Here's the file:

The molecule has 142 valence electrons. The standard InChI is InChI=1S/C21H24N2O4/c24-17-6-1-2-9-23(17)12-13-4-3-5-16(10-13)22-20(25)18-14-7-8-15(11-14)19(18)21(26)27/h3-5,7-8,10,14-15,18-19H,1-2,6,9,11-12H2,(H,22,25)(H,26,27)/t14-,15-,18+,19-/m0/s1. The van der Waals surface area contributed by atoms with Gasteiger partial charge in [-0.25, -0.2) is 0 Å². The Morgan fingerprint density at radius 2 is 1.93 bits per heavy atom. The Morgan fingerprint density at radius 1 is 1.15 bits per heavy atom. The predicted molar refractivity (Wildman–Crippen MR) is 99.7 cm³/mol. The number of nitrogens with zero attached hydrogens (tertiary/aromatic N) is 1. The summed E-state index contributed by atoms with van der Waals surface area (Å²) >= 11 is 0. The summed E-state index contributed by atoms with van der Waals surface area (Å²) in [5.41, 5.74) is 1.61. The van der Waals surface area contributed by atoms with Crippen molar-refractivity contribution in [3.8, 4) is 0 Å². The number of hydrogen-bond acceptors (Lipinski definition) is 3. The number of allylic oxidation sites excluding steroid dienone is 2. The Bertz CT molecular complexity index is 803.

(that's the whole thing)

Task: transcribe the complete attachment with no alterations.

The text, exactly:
The molecule has 142 valence electrons. The standard InChI is InChI=1S/C21H24N2O4/c24-17-6-1-2-9-23(17)12-13-4-3-5-16(10-13)22-20(25)18-14-7-8-15(11-14)19(18)21(26)27/h3-5,7-8,10,14-15,18-19H,1-2,6,9,11-12H2,(H,22,25)(H,26,27)/t14-,15-,18+,19-/m0/s1. The van der Waals surface area contributed by atoms with Gasteiger partial charge in [-0.25, -0.2) is 0 Å². The Morgan fingerprint density at radius 2 is 1.93 bits per heavy atom. The Morgan fingerprint density at radius 1 is 1.15 bits per heavy atom. The predicted molar refractivity (Wildman–Crippen MR) is 99.7 cm³/mol. The number of nitrogens with zero attached hydrogens (tertiary/aromatic N) is 1. The summed E-state index contributed by atoms with van der Waals surface area (Å²) >= 11 is 0. The summed E-state index contributed by atoms with van der Waals surface area (Å²) in [5.41, 5.74) is 1.61. The van der Waals surface area contributed by atoms with Crippen molar-refractivity contribution in [3.8, 4) is 0 Å². The number of hydrogen-bond acceptors (Lipinski definition) is 3. The number of allylic oxidation sites excluding steroid dienone is 2. The Bertz CT molecular complexity index is 803.